Watching the Spring Festival

By Frank Bidart

Farrar, Straus and Giroux, 58 pages, $25

The subject of Frank Bidart's new collection, "Watching the Spring Festival," is the construction of artifice, and the poems tackle some of art's largest themes. Bidart never takes his eye off the high poetic material of desire and destiny. His poems aim for the heights but always return to the stuff of popular culture to illustrate them: "Love craved and despised and necessary/the Great American Songbook said explained our fate."

Bidart's tone is oracular and austere but always intimate. Full of rage even when most melancholy or sweet, his voice leaps off the page toward his subjects, and toward the reader. "Watching the Spring Festival" teems with vocal power, favoring imperatives and addresses over description and meditation. Laced with stinging lines from that same American Songbook that explains our fate (one poem ends with three lines from "Home on the Range"), the poems argue that our hungers explain and exhaust us.

It is fitting that Bidart begins the collection by directly addressing one of America's hungriest souls, Marilyn Monroe, whose mother (the notes inform us) never revealed her father's identity:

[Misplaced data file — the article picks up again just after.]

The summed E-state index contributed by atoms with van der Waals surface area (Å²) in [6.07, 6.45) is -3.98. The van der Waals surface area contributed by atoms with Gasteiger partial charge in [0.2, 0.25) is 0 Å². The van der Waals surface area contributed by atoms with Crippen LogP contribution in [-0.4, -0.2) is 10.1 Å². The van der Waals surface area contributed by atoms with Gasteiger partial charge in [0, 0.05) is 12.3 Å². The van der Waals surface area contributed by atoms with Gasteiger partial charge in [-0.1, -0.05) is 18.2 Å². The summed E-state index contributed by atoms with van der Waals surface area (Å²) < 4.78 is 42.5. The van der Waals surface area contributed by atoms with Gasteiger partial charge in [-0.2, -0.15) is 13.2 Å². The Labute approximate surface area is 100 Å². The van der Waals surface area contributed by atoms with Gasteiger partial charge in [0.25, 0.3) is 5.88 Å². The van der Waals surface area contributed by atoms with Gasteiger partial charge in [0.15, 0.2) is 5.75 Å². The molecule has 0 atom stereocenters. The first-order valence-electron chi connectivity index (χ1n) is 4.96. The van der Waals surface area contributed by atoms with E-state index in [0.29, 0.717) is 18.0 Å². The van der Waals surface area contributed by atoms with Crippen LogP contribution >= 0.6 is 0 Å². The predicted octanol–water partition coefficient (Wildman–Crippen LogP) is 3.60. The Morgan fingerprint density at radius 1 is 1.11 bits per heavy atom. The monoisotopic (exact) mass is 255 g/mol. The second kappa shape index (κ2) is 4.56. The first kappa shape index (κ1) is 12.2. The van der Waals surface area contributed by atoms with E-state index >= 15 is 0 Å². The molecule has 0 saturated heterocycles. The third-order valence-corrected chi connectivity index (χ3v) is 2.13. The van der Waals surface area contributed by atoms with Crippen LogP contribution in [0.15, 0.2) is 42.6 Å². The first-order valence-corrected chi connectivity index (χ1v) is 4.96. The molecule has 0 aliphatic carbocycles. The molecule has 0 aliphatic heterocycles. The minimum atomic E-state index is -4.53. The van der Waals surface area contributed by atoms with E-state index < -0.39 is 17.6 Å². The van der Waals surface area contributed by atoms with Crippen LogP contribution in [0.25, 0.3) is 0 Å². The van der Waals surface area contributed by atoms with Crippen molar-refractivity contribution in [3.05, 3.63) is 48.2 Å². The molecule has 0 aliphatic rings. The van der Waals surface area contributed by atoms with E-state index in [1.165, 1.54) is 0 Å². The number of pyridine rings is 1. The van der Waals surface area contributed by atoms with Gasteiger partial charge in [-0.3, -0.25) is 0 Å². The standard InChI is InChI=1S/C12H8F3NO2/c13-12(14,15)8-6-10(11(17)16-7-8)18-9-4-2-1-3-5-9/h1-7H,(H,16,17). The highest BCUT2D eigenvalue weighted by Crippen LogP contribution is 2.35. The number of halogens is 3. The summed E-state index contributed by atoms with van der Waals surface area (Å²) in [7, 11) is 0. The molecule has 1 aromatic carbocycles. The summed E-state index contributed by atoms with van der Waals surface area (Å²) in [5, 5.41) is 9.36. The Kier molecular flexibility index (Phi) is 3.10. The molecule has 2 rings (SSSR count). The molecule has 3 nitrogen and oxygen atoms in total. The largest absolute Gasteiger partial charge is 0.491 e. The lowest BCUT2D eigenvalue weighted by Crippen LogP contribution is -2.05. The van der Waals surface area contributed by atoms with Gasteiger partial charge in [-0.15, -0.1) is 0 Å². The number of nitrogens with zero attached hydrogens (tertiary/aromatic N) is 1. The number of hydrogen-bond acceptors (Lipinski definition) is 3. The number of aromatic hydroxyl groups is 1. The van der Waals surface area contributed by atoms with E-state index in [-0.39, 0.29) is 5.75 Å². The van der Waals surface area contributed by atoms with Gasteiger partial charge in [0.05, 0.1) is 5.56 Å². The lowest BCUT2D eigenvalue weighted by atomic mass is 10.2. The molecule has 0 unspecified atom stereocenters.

what you come from is craziness, what your

mother and her mother come from is

craziness, panic of the animal

smelling what you have in store for it.

Your father's name, she said, is too

Famous not to be hidden.

Bidart's obsession with viewing (key poems in the collection focus on movies, performers, voyeurism, ceremonies) doesn't mean he's interested in mere gawking: In one poem the blue and grey dead from the Civil War's Battle of Gettysburg collectively address the present moment in a haunting dream vision. By forcing himself to see, Bidart wants to make us see.

Grand poetic ambition, at its best, can make us feel that that which challenges the glory-seeking poet also challenges the ordinary life. In lucid moments of this wonderful book, Bidart accomplishes this feat. When he addresses himself, we know he's speaking in defense of our interior lives as well as in defense of poetry:

Tell yourself what you hoard . . .

commerce or rectitude cannot withdraw.

The Ghost Soldiers

By James Tate

Ecco, 217 pages, $22.95